3. Add 2 mL (1+1) nitric acid and 1.0 mL of (1+1) hydrochloric acid to the beaker containing the measured volume of sample. Place the beaker on the hot plate for solution evaporation. The hot plate should be located in a fume hood and previously adjusted to provide evaporation at a temperature of approximately but no higher than 85 °C. The beaker should be covered with an elevated watch glass or other necessary steps should be taken to prevent sample contamination from the fume hood environment.
    1. For proper heating adjust the temperature control of the hot plate such that an uncovered Griffin beaker containing 50 mL of water placed in the center of the hot plate can be maintained at a temperature approximately but no higher than 85 °C. (Once the beaker is covered with a watch glass the temperature of the water will rise to approximately 95 °C).
  4. Reduce the volume of the sample aliquot to about 20 mL by gentle heating at 85 °C. Do not boil. This step takes about two hours for a 100 mL aliquot with the rate of evaporation rapidly increasing as the sample volume approaches 20 mL.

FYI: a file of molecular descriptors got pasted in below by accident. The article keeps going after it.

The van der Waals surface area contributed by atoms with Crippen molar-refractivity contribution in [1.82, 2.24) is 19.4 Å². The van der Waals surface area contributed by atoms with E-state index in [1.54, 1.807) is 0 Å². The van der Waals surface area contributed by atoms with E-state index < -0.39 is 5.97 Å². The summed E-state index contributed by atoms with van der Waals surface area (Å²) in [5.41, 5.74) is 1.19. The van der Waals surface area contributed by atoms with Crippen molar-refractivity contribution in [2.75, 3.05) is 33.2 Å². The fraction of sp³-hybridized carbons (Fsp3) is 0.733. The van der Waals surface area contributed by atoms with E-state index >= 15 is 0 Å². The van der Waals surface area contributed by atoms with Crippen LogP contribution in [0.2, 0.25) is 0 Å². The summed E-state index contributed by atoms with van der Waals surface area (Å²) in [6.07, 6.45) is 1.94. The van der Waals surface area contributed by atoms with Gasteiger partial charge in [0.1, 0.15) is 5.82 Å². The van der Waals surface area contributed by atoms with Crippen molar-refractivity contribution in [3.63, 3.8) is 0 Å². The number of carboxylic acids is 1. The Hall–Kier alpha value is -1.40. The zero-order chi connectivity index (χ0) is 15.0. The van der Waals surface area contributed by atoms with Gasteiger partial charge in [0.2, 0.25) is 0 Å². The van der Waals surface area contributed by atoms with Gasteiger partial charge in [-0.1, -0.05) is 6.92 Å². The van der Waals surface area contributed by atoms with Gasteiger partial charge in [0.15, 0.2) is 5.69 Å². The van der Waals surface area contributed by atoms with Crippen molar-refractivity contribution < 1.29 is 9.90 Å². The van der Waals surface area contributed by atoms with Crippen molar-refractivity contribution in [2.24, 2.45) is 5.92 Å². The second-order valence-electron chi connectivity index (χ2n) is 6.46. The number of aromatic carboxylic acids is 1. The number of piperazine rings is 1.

1. A spare beaker containing 20 mL of water can be used as a gauge.
  5. Cover the lip of the beaker with a watch glass to reduce additional evaporation and gently reflux the sample for 30 minutes.
    1. Slight boiling may occur, but vigorous boiling must be avoided to prevent loss of the HCl-H2O azeotrope.
  6. Allow the beaker to cool. Quantitatively transfer the sample solution to a 100 mL volumetric flask, make to volume with reagent water, stopper and mix.
    1. Reagent water: For all sample preparations and dilutions, ASTM Type I water (ASTM D1193) is required. Suitable water may be prepared by passing distilled water through a mixed bed of anion and cation exchange resins.
  7. Allow any undissolved material to settle overnight, or centrifuge a portion of the prepared sample until clear. The sample is now ready for analysis.
    1. If after centrifuging or standing overnight the sample contains suspended solids that would interfere with the colorimetric method, a portion of the sample may be filtered for their removal prior to analysis. However, care should be exercised to avoid potential contamination from filtration.